When Nordstrom, the high-end retailer, was in the news last spring for selling $425-per-pair “heavily distressed” jeans designed to look like they had mud caked on them, many in America laughed.
But cotton farmer and AgTexas Farm Credit customer Jeremy Brown saw an opportunity to educate consumers: He took to Facebook, posting a photo of his own worn-out jeans, distressed from hard work growing the crop that jeans are made from.
“Hey Nordstrom!” his post read. “I would be glad to sell you these jeans for $450. These jeans are actually worn by a real American cotton grower that you pay maybe $0.65 a pound for the lint. If you don’t know, an average bale of cotton weighs 500 pounds. You can make 215 jeans out of one bale of cotton. Doesn’t take a mathematician to see who is not getting a good deal. Support the American Farmer and buy more cotton!”
But that’s just one example of this passionate grower’s agricultural advocacy efforts.
Taking a Broad View
After earning a bachelor’s degree in agricultural communications from Texas Tech University, Brown went to work for U.S. Congressman Randy Neugebauer. He enjoyed the work, but the farm was calling him back. He answered the call in 2009, and has been growing cotton — both traditional and organic — peanuts, grain sorghum, corn and wheat ever since.
“I tried to do different things, but I realized I didn’t want to do anything else but farm,” Brown says.
His farm operates under the name Broadview Agriculture, which has a double meaning for Brown.
“Where we farm out here on the South Plains is pretty broad,” he explains, referring to his flat, wide-open land between Lamesa and Brownfield. “Plus, we really try to take a broad view in the way we farm. From diversifying crop rotation to focusing on soil health, we just try to have a bigger view and a more long-term view.”
Brown says that his family is always assessing new techniques and new technologies to make sure the farm is sustainable now and into the future.
Telling His Story
Part of that sustainability puzzle lies in consumer confidence. That’s why he is dedicated to telling his story and the stories of other farmers as often as possible.
“There are a lot of theories out there about what farmers need to be doing and how they need to farm,” Brown says. “But when it comes down to the practicality of it, those ideas don’t always work. They might in a perfect world, where we didn’t have to deal with weeds or pests or drought. But not in the real world.”
Brown says he frequently is questioned about what he does on the farm — how he uses pesticides, for example — and he’s always happy to respond.
“I think there’s this idea that we’re just spraying chemicals all the time. I try to explain we don’t want to use those unless it’s a need-basis situation,” he says.
Facebook is his outlet of choice for consumer education, but he also has created YouTube videos showing how he promotes soil health.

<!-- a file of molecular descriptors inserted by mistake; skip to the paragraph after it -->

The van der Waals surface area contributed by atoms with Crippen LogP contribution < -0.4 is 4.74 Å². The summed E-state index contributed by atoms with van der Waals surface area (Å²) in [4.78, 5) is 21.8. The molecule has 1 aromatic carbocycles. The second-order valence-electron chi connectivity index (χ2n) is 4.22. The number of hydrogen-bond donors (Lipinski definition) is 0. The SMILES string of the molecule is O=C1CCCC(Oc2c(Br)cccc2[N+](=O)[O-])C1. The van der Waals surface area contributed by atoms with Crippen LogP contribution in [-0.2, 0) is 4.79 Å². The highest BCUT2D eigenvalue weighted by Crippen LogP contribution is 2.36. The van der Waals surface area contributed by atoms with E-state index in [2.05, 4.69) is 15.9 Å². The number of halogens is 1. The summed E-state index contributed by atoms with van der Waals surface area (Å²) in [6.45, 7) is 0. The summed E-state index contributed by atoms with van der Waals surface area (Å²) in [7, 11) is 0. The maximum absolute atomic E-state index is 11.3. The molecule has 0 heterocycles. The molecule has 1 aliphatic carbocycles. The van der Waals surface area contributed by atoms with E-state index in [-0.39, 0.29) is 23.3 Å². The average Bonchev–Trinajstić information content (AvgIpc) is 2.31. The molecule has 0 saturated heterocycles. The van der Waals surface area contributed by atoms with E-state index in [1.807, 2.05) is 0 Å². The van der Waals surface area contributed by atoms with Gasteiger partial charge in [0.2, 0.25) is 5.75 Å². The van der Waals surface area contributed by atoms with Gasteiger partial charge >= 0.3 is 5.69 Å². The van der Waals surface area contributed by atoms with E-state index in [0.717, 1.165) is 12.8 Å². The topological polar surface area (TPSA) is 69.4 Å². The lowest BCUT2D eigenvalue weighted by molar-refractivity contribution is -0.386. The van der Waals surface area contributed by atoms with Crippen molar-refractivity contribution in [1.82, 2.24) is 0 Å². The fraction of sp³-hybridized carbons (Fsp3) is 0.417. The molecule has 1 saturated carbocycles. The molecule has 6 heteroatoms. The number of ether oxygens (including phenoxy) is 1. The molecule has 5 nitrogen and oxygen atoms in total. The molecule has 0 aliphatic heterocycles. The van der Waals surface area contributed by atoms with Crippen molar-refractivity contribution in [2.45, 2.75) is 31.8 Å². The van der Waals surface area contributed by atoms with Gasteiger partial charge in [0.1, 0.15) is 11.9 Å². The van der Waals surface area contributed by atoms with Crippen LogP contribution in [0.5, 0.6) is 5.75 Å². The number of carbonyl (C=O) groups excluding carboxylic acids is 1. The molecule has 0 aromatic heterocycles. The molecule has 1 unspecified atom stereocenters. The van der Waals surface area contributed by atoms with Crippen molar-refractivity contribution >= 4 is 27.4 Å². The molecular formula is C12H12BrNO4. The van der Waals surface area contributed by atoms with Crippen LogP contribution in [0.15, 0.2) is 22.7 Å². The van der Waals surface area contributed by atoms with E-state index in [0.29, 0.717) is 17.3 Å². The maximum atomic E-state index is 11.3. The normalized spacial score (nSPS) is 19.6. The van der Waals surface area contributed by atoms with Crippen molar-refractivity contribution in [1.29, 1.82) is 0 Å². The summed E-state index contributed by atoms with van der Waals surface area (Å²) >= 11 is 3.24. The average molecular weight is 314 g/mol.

Faces of Farming and Ranching
Brown’s “agvocacy” efforts haven’t gone unnoticed. Last year, the Texas Farm Bureau asked if he would consider entering the Faces of Farming and Ranching competition, a program of the U.S. Farmers & Ranchers Alliance (USFRA). If he was interested, the Farm Bureau would provide him with the tools to help him be selected. He was, and they did. Brown says Farm Credit Bank of Texas and Plains Cotton Growers also offered invaluable help as he competed against other farmers and ranchers for the chance to be an agriculture spokesman across the country.
In November 2016, he won a spot on the five-farmer panel, and since January, he’s traveled the nation, sharing his story with consumers in places he would have never expected.
“Probably the weirdest experience was being part of the Food and Wine Festival on South Beach, Miami, Fla.,” Brown says. “We were out there, in a totally different element, interacting with consumers and talking to them about where their food and fiber comes from.”
A few weeks later, he was headed to Nebraska to participate in a panel discussion on GMOs — a topic on which he offers an interesting perspective, as a grower of both GMO and non-GMO crops.
“I’m not one to say everything needs to be organic or non-GMO,” he says. “That’s a niche market, and there’s a group of consumers who want that. I don’t think GMOs are evil. I’m looking forward to talking about pros and cons and how real farmers really use different practices.”
While Brown’s official term with the USFRA program will conclude at the end of 2017, he says he will always be available to the organization when he’s needed.
“The Faces of Farming and Ranching program is a great resource for people to get fact-based information about agriculture,” he says. “It’s nonpolitical. It’s just the facts. I’ve really enjoyed the opportunity to be a part of it.”
"Sometimes as farmers we just go to the gin or the local place and talk shop. But we need to get out there and advocate for what we’re doing as farmers. There are groups out there who are totally against us, and they’re loud.”
– Jeremy Brown
Calming Consumers’ Fears
His No.1 takeaway from serving in this role is that consumers are scared.
“There’s a fear that American farmers are doing everything they can to harm consumers, from planting GMOs to not caring for the land,” Brown says. “It’s the furthest from the truth. We’re feeding and clothing our own families, too, and this is something we take a lot of pride in.”
He says the importance of agvocacy is growing rapidly, and it’s something all farmers should take part in.
“We have to go beyond our fences,” Brown says. “Sometimes as farmers we just go to the gin or the local place and talk shop. But we need to get out there and advocate for what we’re doing as farmers.
“There are groups out there who are totally against us, and they’re loud. If we don’t get out there with a unified voice and combat that, then we’re really doing a harm to the industry,” he warns.
– Katrina Huffstutler